How To Use Fingerprints

Fingerprints and their Importance in Modern Society

What is a fingerprint?

The palmar surface of the human hand is covered by a special kind of corrugated skin with narrow ridges known as papillary ridges. These minute ridges are studded with sweat pores and friction ridges are the result of the joining together of these protruded sweat pores. A fingerprint is the exact reproduction of the papillary ridges on the top of the phalange of a finger.

Specialities of fingerprints

Uniqueness - The order of arrangements of ridges and their characteristics (minutiae) are unique. The ridges on the finger, palm and sole of the foot of a person are for ever different and distinct from the rest of the world.

Permanency - According to Dr. Harold Cummins, ridges develop in the fourth month of the fetal stage and thier peculiarities remain unchanged throughout one's life span, until death and complete decomposition of the body.

How fingerprints became the best means for personal identification

Fingerprints are unique in nature and permanent from birth to death. The dimensions of the body; colour, quantity and quality of hair; skin; colour of eyes; the number and set of teeth; facial features; and handwriting, may all be altered when we grow. Your fingerprint patten as a whole may be altered in length and breadth, but the number of ridges, nature of the ridge characteristics and their relative position in a finger remain unchanged. It has been proven by Sir Francis Galton that the ridges are persistent from birth until they are destroyed by decomposition after death. Fingerprint science uses only the number of ridges, ridge characteristics and their relative position on the finger to prove one's identity.

Uses of fingerprints in our daily lives

  1. In crime investigation. Fingerprints are the cheapest and best means to prove the identity of a criminal. Most of the crime cases, like murder and theft cases, do not have an eye witness or other evidence. Even the testimony of an eye witness can be strongly challenged in a court of law. But one can never deny his presence at a crime scene if his fingerprints are collected there. A fingerprint itself is conclusive evidence.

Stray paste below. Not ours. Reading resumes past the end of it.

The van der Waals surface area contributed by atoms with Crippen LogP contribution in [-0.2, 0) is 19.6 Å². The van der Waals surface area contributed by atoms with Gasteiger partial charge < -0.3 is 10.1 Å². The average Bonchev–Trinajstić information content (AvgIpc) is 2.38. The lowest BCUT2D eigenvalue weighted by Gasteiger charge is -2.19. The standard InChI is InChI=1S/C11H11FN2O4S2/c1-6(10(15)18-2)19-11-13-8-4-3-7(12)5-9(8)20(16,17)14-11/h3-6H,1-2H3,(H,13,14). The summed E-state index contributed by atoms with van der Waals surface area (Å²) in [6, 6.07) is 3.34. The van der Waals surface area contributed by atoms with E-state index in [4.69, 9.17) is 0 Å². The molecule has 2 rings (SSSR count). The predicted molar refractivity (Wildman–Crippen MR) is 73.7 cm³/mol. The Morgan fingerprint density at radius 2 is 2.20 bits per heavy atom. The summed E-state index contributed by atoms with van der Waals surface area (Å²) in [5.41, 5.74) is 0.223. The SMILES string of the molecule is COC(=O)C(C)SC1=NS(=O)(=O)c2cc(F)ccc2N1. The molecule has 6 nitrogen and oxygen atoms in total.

2. To prevent impersonation. Fingerprints can be included with social security cards, passports, driving licenses, bank accounts etc. to prevent unauthorised use.
  3. To prove the identity of an unidentified dead body. Fingerprint comparison is one way to prove the identity of a dead body when it is mutilated or decomposed, thus making difficult to identify the person. It becomes useful when a natural calamity occurs or a war breaks out. The mutilated bodies of the victims may be identified with the use of earlier recorded fingerprints.
  4. In biometrics based electronic gadgets. Fingerprints plays a vital role in the manufacturing of the biometric based electronic gadgets, such as door security systems, finger impression locking systems, door access control systems, automatic safe boxes, fingerprint attendance systems, fingerprint security systems, etc.

Faces can lie, fingerprints never do

Most of the people in our society do not realise the importance of fingerprint science in modern life. Former Chief Superintendent of the Fingerprint Bureau in New Scotland Yard, Mr. Fred Cheril, has stated in his autobiography 'Fingerprints never lie', fingerprints invariably tell the truth. But they can do so only in their own language and one cannot hope to understand how they reveal the truth, without having some acquaintance with this unique science. Thousands of fingerprint identifications are made throughout the world on a daily basis.


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